What does Nominal Impedance mean?

What does Nominal Impedance mean?

I’m trying to decide on some new speakers (Clarisys Minute). They are rated at 86-88 sensitivity and a nominal impedance of 3.5 flat. Although graphs show it about 6 ohms from 20hz-500hz and at 2Khz and above about 3 ohms.

My present speakers, Focal Sopra 2 are rated as 91 sensitivity and 8-ohm nominal impedance, but minimum is 3 ohms.

So, I am presently using Bob Carver 350 amps (rated as 350 Amps/channel 8 ohm and 400 watts /channel 4 ohm) which are tube mono blocks. and I like to crank it up at times!

Can someone explain about Nominal Impedance and if my amp(s) will have a problem driving the Clarisys Minute speakers?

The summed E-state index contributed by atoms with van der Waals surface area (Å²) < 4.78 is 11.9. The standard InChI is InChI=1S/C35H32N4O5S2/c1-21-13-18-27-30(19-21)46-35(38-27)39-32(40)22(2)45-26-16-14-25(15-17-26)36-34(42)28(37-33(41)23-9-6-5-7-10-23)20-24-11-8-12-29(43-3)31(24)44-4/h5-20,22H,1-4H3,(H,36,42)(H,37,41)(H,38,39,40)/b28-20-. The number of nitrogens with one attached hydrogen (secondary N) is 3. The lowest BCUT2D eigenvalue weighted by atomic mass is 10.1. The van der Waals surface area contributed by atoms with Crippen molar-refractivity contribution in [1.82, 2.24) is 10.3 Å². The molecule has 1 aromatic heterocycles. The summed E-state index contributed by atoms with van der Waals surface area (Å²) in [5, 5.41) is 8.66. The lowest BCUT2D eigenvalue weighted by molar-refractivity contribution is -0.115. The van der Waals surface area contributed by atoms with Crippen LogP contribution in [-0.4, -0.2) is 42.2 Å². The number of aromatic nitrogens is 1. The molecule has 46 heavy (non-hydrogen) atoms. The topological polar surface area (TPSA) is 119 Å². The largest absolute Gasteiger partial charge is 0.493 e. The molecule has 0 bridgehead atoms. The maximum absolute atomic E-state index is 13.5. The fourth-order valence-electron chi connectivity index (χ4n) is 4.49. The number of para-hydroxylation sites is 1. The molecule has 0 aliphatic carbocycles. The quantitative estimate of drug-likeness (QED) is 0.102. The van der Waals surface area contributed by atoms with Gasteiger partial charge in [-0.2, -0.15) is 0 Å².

Jim Clark from Carver just replied to my email saying that the Carver amps would have no problem driving the speaker based on the specs in this posting. But I wish he had provided more detail.

Here is his reply,

"The nominal impedance is an average of the impedance curve. Many speakers vary between 2 and 20 ohms at various frequencies. Your 350's should have no problem driving them. Enjoy! Thanks, Jim"


+1 @milpai, To say he had a way with words is an understatement. Being a copyright lawyer (among other things) he was concise, succinct and a joy to read.

All the best,

+ another @milpai almarg is the one poster who could immediately answer any question! And I agree with @dweller nominal in this sense means average,